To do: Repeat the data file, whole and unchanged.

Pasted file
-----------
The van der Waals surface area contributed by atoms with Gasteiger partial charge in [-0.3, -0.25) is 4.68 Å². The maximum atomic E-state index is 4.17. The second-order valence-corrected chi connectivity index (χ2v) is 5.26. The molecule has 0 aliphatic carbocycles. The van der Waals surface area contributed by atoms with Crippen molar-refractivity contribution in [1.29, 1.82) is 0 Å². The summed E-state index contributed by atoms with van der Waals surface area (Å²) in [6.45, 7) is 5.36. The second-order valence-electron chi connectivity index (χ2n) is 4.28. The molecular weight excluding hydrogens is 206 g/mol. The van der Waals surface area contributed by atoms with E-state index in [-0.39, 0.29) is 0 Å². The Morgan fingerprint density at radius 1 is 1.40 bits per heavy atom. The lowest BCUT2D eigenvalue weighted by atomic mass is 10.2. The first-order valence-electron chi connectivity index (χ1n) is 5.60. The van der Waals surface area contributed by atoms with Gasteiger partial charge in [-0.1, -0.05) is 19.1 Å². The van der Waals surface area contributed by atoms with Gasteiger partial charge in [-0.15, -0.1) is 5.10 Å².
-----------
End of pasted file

The van der Waals surface area contributed by atoms with Gasteiger partial charge in [-0.3, -0.25) is 4.68 Å². The maximum atomic E-state index is 4.17. The second-order valence-corrected chi connectivity index (χ2v) is 5.26. The molecule has 0 aliphatic carbocycles. The van der Waals surface area contributed by atoms with Crippen molar-refractivity contribution in [1.29, 1.82) is 0 Å². The summed E-state index contributed by atoms with van der Waals surface area (Å²) in [6.45, 7) is 5.36. The second-order valence-electron chi connectivity index (χ2n) is 4.28. The molecular weight excluding hydrogens is 206 g/mol. The van der Waals surface area contributed by atoms with E-state index in [-0.39, 0.29) is 0 Å². The Morgan fingerprint density at radius 1 is 1.40 bits per heavy atom. The lowest BCUT2D eigenvalue weighted by atomic mass is 10.2. The first-order valence-electron chi connectivity index (χ1n) is 5.60. The van der Waals surface area contributed by atoms with Gasteiger partial charge in [-0.1, -0.05) is 19.1 Å². The van der Waals surface area contributed by atoms with Gasteiger partial charge in [-0.15, -0.1) is 5.10 Å².